Leaders: Why You Need to be Tech-Savvy (Part I)


Here at AIM, we are all about all things tech. In the business world today, technology is making a huge impact that extends far beyond those in the IT crowd.

With the greater accessibility we now have to technology, companies are now orienting themselves towards becoming more tech-savvy, and are pushing their employees in that direction too.

No one is more accountable for being tech-savvy than the leaders amongst the company, which is why over the next few posts, we are going to talk about just that. For today, we are going to outline a few reasons why leaders need to be tech-savvy. Take a look below:

It helps you become more social-savvy. Let’s face it: we are now well into the digital age. The technology we have gives us the accessibility to communicate much more easily than before. As leader, being tech-savvy can help orient towards becoming more social-savvy.

According to a recent study by Weber Shandwick, 80% of employees surveyed said they would “rather work for a social CEO”, while two thirds of customers said that “their perception of the CEO impacts their perception of the company.” Suffice to say, those are some pretty big numbers to consider when making the leap towards becoming a tech- and social-savvy leader.

It makes you look innovative. People usually want to work for a company that looks towards the future, and a leader who is keen on technology will most likely value innovation, as well. Having that kind of value is big for many employees and those looking to work for your company. Being tech-savvy can be a huge selling point for candidates who place high value on innovation and opportunity.

It also helps attract Millennials. There is no doubt that Millennials are the “techiest” of all generations. As such, the value they place on technology in the workplace is much higher than most. As leader, you are perhaps the one of the biggest representatives of your company.

The majority of people who are thinking about applying to your company will most likely look to you to judge how the values of your company stack up to their own. For Millennials, that involves how you work way around technology, and if you don’t deliver, then chances are that will reflect poorly on them, possibly leading them to look somewhere else.

Check back on Thursday when give you a few tips on how to become a tech-savvy leader. In the meantime, let us know your thoughts by connecting with us on Facebook or Twitter!

photo credit: x-ray delta one via photopin cc

Calling All Team Leaders: Helping Your Employees Fight Holiday Job Fatigue

Yesterday, we talked a little bit about what you can do personally to fight against your own fatigue during the holidays.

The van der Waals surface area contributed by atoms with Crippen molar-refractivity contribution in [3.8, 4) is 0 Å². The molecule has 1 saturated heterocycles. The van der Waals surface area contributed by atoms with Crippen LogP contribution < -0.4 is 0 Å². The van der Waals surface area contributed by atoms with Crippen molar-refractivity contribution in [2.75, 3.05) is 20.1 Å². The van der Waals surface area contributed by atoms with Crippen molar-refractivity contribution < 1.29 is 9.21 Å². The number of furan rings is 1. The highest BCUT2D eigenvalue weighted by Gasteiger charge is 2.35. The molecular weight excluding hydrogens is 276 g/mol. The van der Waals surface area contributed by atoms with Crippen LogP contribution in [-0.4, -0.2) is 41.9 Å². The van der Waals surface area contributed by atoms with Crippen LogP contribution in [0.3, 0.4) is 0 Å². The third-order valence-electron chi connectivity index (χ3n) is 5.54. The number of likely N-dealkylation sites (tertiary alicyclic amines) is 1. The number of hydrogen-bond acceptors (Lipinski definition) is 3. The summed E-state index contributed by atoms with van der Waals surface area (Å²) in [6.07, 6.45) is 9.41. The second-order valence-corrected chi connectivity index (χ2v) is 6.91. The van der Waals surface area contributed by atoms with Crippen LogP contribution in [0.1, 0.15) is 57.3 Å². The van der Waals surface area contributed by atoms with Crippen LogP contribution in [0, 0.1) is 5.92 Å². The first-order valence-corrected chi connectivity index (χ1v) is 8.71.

But as we get into the holiday season, job fatigue is (unfortunately) somewhat inevitable. Fortunately, there are ways to help reduce fatigue in order to keep performance and productivity high.

Whether you’re a CEO, a team leader, or a manager, there’s a lot you can do to help your employees fight holiday job fatigue. Here are a couple tips that we can think of:

Set an example for the team.

If “Do as say and not as I do” is the saying you abide by, then you might want to reconsider a much more employee-friendly mantra. As a leader, you should be setting an example for your team by showing them that you are willing to work just as hard, if not harder, regardless of the holiday season.

While it might be nice that you have the ability to skip out of work early to go do a little holiday shopping or see your kid’s holiday recital, you should also think about what your employees are thinking–it isn’t a stretch to say that they would probably like to join in on the holiday festivities as well. As a team leader, show your employees that you are willing to work just as much as them.

Just take a look at Boston Market CEO George Michel, who every holiday season has taken it upon himself to work behind the counter with restaurant staff from various locations. In an interview with Business Insider, Michel said, “My job is to remove stumbling blocks,” and make sure that employees feel comfortable with sharing feedback with him. By leveling with them and showing them that he is willing to get his hands dirty, Michel fosters a relationship that does a lot to help build the company.

Know your employees’ limits.

Knowing your employees’ limits is another way to help fight fatigue.

If an employee who is regularly at the top of their game begins to falter a little, take the time to see what is going on. They might be overwhelmed now with the holidays now coming into full swing.

As a leader, you need to constantly be checking on your employees, and that’s doubly true during the holidays. If they start running into trouble, try to offer them a hand and see if you can work things out, because the last thing you want is poor quality work or an employee getting burnt out.

Working during the holiday season can be tough, which is why it’s so important to try and take the steps to avoid fatigue at all cost. As a leader, you’re responsible for how your team runs, so take care and try your best to back your employees up–especially when things get stressful.